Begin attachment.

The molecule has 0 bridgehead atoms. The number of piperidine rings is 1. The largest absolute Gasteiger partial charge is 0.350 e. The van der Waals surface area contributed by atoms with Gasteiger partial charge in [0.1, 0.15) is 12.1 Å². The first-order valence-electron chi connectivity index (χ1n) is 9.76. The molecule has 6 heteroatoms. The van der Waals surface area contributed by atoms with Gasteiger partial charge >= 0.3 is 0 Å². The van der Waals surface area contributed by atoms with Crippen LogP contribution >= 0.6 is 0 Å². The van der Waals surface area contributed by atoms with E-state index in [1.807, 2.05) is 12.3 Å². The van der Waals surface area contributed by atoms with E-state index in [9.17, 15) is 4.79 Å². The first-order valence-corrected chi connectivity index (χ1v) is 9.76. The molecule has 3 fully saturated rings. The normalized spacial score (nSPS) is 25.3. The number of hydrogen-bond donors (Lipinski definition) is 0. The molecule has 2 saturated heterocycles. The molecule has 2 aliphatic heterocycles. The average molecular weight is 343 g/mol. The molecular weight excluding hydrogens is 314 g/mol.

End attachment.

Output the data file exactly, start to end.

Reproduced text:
The molecule has 0 bridgehead atoms. The number of piperidine rings is 1. The largest absolute Gasteiger partial charge is 0.350 e. The van der Waals surface area contributed by atoms with Gasteiger partial charge in [0.1, 0.15) is 12.1 Å². The first-order valence-electron chi connectivity index (χ1n) is 9.76. The molecule has 6 heteroatoms. The van der Waals surface area contributed by atoms with Gasteiger partial charge >= 0.3 is 0 Å². The van der Waals surface area contributed by atoms with Crippen LogP contribution >= 0.6 is 0 Å². The van der Waals surface area contributed by atoms with E-state index in [1.807, 2.05) is 12.3 Å². The van der Waals surface area contributed by atoms with E-state index in [9.17, 15) is 4.79 Å². The first-order valence-corrected chi connectivity index (χ1v) is 9.76. The molecule has 3 fully saturated rings. The normalized spacial score (nSPS) is 25.3. The number of hydrogen-bond donors (Lipinski definition) is 0. The molecule has 2 saturated heterocycles. The molecule has 2 aliphatic heterocycles. The average molecular weight is 343 g/mol. The molecular weight excluding hydrogens is 314 g/mol.